« Reply #74 on: August 22, 2011, 11:11:55 PM »
I saw that post before. But is it really because of Dean Martin and his song?



No idea...just something I heard growing up and it stuck.
 :)
-Bill

Offline pizzablogger

  • Registered User
  • Posts: 1334
  • Location: Baltimore
Re: Evolution of the NY Style Pizza (Split Topic)
« Reply #75 on: August 23, 2011, 07:41:16 PM »
No, pizza was being referenced as a pie in media print before he was old enough to sing.
"It's Baltimore, gentlemen, the gods will not save you." --Burrell

Online norma427

  • Lifetime Member
  • Global Moderator
  • *
  • Posts: 21962
  • Location: Lancaster County, Pa.
    • learningknowledgetomakepizza
Re: Evolution of the NY Style Pizza (Split Topic)
« Reply #76 on: December 09, 2011, 09:11:49 AM »
Kelly or anyone that is interested,

I don’t know how accurate this article is, but find it interesting how many pizzerias were listed from 1958 until 2010 in NY.

http://blogs.wsj.com/metropolis/2011/11/30/how-new-york-became-a-pizza-capital/

Page 10 in this article from The Italian Academy tells about how pizza became popular in the 50’s.  I had to chuckle when I read this part of the article:  :-D

A good starting point to observe how popular magazines dealt with Italian Food in the
1950s is the case of pizza. Before the war, most non-Italian Americans were completely unfamiliar
with it. A 1930 guide to dining out in New York defined it “a inch-thick, potato pan-cake, sprinkled
with Parmesan cheese and stewed tomatoes.”  In 1947, The New York Times Magazine introduced
readers to a recipe for making pizza at home, claiming that the Italian specialty, a favorite in New
York’s Little Italies, “could be as popular a snack as the hamburger, if only the Americans knew
more about it.”22 The prescience is astonishing, as a national market for pizza was created
overnight.

http://www.italianacademy.columbia.edu/publications/working_papers/2003_2004/paper_sp04_Cinotto.pdf

I think there are good references in the pdf document above that could be researched more.

Norma
« Last Edit: December 09, 2011, 09:14:44 AM by norma427 »
Always working and looking for new information!

Online norma427

  • Lifetime Member
  • Global Moderator
  • *
  • Posts: 21962
  • Location: Lancaster County, Pa.
    • learningknowledgetomakepizza
Re: Evolution of the NY Style Pizza (Split Topic)
« Reply #77 on: December 10, 2011, 07:07:03 AM »
Kelly,

I don’t know if you have found these articles or not.  It looks like the first article was on Slice, but I didn’t see if before.
Period Pies: A Look Back at New York Pizza Journalism
http://newyork.grubstreet.com/2011/04/period_pies_a_look.html
I had to click on the article to be able to view it.

Any words highlighted can only be previewed in the NY times.  These highlighted articles need to be bought to view them in their entirely. 

Another article called: Pizza, A Johnny-come-lately
http://www.jcs-group.com/fun/culinary/pizza.html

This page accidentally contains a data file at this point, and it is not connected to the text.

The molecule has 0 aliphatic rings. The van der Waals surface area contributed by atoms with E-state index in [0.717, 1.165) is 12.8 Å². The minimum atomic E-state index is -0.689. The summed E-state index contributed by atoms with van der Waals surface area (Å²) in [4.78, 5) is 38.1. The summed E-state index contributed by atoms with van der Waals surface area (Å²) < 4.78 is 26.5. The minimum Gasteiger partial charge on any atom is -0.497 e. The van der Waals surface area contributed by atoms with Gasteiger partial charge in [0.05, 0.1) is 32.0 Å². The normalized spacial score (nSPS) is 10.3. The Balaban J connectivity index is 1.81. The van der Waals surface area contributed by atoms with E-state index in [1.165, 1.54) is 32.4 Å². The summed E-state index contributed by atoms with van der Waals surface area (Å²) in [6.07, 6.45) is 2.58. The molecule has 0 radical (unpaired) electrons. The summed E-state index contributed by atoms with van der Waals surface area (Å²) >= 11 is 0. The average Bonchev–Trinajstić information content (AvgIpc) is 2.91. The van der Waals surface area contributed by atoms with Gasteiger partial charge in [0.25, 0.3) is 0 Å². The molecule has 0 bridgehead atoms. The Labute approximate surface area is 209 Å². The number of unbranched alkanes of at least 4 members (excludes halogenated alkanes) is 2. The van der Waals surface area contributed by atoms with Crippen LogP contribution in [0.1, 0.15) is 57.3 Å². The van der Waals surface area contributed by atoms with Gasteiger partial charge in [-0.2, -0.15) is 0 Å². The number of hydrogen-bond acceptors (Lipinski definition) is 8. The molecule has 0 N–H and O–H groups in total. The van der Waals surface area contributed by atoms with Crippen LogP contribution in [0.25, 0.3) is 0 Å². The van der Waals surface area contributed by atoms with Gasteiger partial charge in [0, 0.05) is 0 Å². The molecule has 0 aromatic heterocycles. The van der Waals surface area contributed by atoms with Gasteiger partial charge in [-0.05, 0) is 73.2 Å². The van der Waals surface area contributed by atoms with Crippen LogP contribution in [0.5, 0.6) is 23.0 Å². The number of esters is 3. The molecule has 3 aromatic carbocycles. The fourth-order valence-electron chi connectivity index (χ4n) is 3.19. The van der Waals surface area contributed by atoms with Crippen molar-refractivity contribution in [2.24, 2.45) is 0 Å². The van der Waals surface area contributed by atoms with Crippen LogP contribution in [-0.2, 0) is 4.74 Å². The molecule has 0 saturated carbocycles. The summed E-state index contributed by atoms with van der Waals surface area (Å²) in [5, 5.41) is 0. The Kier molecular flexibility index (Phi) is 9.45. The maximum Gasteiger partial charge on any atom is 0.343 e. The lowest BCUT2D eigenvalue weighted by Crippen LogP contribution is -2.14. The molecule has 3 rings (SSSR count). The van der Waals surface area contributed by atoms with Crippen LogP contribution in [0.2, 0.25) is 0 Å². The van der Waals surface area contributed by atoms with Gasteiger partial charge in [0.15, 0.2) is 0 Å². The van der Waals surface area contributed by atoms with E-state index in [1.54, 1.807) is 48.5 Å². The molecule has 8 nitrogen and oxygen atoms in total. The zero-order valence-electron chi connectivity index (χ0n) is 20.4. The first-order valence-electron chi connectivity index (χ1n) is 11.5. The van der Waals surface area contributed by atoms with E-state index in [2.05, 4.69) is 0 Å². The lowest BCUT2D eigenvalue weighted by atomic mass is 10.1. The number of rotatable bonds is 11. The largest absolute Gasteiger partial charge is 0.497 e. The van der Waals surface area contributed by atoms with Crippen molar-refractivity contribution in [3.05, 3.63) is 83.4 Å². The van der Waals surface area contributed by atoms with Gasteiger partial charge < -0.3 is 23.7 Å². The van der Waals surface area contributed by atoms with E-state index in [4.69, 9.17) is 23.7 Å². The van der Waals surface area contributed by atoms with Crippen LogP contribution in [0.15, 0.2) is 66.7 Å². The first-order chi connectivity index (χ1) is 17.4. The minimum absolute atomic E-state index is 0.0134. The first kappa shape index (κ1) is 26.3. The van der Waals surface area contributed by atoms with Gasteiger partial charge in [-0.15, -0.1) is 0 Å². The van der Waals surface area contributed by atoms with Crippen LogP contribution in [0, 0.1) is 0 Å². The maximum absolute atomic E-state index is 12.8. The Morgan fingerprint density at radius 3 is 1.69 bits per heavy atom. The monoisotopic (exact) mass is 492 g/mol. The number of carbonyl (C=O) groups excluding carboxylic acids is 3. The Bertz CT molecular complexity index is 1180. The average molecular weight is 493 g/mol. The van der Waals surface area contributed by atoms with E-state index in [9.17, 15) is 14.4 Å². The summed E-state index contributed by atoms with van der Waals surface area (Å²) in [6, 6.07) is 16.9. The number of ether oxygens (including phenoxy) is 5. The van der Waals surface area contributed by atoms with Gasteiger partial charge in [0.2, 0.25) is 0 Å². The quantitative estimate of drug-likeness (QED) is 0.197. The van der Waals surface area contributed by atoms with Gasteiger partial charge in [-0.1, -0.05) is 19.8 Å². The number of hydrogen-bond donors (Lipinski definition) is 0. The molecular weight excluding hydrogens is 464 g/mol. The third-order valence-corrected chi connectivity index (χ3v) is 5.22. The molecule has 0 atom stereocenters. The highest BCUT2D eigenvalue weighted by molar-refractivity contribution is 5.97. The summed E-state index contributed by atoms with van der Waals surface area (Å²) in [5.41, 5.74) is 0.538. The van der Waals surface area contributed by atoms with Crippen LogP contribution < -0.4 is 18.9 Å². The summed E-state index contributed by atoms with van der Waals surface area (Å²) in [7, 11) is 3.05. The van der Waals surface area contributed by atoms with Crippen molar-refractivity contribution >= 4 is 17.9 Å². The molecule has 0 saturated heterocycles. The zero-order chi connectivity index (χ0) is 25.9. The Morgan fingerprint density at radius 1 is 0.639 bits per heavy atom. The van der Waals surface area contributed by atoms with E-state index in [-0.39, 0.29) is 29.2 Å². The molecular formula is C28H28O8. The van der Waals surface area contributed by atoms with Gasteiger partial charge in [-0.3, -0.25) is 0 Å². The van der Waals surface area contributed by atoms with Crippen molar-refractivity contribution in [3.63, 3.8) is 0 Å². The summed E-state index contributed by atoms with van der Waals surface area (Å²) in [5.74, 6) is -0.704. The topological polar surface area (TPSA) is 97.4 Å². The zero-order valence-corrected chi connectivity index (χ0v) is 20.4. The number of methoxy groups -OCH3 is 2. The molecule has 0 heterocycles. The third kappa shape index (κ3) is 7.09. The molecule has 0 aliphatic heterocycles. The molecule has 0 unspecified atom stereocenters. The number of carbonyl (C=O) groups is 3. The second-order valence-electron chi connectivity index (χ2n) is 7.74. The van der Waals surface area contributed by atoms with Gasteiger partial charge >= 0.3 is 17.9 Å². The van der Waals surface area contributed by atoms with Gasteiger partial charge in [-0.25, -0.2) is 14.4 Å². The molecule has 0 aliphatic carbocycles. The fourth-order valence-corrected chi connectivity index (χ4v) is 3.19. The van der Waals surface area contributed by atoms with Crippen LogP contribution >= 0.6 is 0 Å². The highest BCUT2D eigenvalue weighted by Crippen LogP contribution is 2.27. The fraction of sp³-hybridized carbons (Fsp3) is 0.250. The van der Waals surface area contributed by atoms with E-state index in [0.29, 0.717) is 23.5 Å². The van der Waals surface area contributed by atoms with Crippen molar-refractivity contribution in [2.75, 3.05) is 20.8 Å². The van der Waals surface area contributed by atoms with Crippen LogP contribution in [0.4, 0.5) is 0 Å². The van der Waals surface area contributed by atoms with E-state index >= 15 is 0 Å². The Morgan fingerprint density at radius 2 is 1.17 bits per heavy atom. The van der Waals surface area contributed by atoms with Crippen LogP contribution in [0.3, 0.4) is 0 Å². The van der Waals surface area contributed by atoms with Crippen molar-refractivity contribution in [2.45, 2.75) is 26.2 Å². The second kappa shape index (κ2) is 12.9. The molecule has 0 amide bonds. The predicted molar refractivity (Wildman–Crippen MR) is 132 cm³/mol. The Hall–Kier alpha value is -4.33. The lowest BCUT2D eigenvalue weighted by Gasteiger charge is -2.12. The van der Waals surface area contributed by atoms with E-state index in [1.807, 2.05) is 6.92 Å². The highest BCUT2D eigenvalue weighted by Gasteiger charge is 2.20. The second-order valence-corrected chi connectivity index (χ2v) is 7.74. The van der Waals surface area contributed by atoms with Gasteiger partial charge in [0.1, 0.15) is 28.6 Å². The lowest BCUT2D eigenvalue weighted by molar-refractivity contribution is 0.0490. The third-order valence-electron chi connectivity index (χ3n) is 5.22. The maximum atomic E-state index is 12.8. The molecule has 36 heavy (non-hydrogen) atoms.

This article shows (pictures) how fresh frozen pizzas were made.  I don’t know if this was when they first made flash frozen pizzas or not.
http://brooklynology.brooklynpubliclibrary.org/post/2011/01/03/Big-Appetites-Little-Pizzas.aspx

Norma
Always working and looking for new information!

Offline pizzablogger

  • Registered User
  • Posts: 1334
  • Location: Baltimore
Re: Evolution of the NY Style Pizza (Split Topic)
« Reply #78 on: December 10, 2011, 11:58:48 AM »
Norma, I have all of those but the Johnny-Come-Lately article.  Thanks for adding another article to the mix!  ;D

Yes, pizza was nearly completely unknown outside of the culturally-tight enclaves of inner-cities until the late 1940s.

American GI's returning from WWII that were stationed in Southern Italy are often cited as the reason pizza exploded in the 1950s. From what I have read this is a very large reason, but not the full picture. Other articles also talk about the boom in the economy after WWII (also true) and that for the first time much more of the population had the means to travel overseas...and these people tried foods from foreign lands for the first time and by and large liked it, with Italy being one of the most popular travel destinations in those days for Americans (as it is now). Those people brought a hankerin' for pizza back from their travels.

It's amusing, and sad, that some of the mechanisms and changes which helped usher in the boom of pizzerias during the 1950's and 1960's immediately cheapened the product and began the downward slide of pizza into a cheaply constructed, commodity food of baneful quality (which is what nearly all "NY-Style" pizza, even in NYC, is these days...s*^t).

The bloom was definitely off the rose right off the bat.....the "synthetic cheese" versus the "real mozzarella" wars between American Cheese Makers and the Italians making fior-di-latte in the late 40's and early 50's being one example. --K
"It's Baltimore, gentlemen, the gods will not save you." --Burrell

Online norma427

  • Lifetime Member
  • Global Moderator
  • *
  • Posts: 21962
  • Location: Lancaster County, Pa.
    • learningknowledgetomakepizza
Re: Evolution of the NY Style Pizza (Split Topic)
« Reply #79 on: December 10, 2011, 12:48:51 PM »
Kelly,

I am always interested in learning more about how NY style pizzas started in NY.  What you have told me in your last post has expanded my knowledge. 

I wanted to ask you a question if you know what type or brand of flours regular slice joints used back in the 50’s? That is something I have been wondering about for a long time.  I think they used lower protein flours, but don’t know if they did, or which ones they used.  Also do you know the bake times or temperatures they used back in the 50’s for the gas deck ovens?  I can’t find that information.

Thanks!  :)

Norma
Always working and looking for new information!